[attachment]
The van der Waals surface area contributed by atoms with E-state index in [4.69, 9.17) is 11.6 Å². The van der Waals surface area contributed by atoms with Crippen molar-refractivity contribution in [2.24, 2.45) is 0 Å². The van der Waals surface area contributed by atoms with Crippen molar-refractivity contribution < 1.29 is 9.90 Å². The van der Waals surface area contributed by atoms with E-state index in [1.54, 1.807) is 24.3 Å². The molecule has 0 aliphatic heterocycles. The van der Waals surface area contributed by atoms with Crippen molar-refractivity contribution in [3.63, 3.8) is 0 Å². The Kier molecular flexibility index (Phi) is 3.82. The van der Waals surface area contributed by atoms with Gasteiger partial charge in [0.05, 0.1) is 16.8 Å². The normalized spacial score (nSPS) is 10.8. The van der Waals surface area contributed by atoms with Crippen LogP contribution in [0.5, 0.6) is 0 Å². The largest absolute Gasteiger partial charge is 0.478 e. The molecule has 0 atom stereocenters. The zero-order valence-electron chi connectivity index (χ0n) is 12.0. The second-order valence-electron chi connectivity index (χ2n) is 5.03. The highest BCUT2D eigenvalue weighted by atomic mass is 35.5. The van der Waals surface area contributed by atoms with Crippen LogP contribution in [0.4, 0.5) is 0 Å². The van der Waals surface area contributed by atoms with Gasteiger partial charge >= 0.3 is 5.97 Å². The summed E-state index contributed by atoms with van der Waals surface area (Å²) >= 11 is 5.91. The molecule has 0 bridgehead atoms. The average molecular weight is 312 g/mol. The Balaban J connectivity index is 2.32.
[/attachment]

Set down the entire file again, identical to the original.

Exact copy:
The van der Waals surface area contributed by atoms with E-state index in [4.69, 9.17) is 11.6 Å². The van der Waals surface area contributed by atoms with Crippen molar-refractivity contribution in [2.24, 2.45) is 0 Å². The van der Waals surface area contributed by atoms with Crippen molar-refractivity contribution < 1.29 is 9.90 Å². The van der Waals surface area contributed by atoms with E-state index in [1.54, 1.807) is 24.3 Å². The molecule has 0 aliphatic heterocycles. The van der Waals surface area contributed by atoms with Crippen molar-refractivity contribution in [3.63, 3.8) is 0 Å². The Kier molecular flexibility index (Phi) is 3.82. The van der Waals surface area contributed by atoms with Gasteiger partial charge in [0.05, 0.1) is 16.8 Å². The normalized spacial score (nSPS) is 10.8. The van der Waals surface area contributed by atoms with Crippen LogP contribution in [0.5, 0.6) is 0 Å². The largest absolute Gasteiger partial charge is 0.478 e. The molecule has 0 atom stereocenters. The zero-order valence-electron chi connectivity index (χ0n) is 12.0. The second-order valence-electron chi connectivity index (χ2n) is 5.03. The highest BCUT2D eigenvalue weighted by atomic mass is 35.5. The van der Waals surface area contributed by atoms with Crippen LogP contribution in [0.4, 0.5) is 0 Å². The van der Waals surface area contributed by atoms with Gasteiger partial charge >= 0.3 is 5.97 Å². The summed E-state index contributed by atoms with van der Waals surface area (Å²) >= 11 is 5.91. The molecule has 0 bridgehead atoms. The average molecular weight is 312 g/mol. The Balaban J connectivity index is 2.32.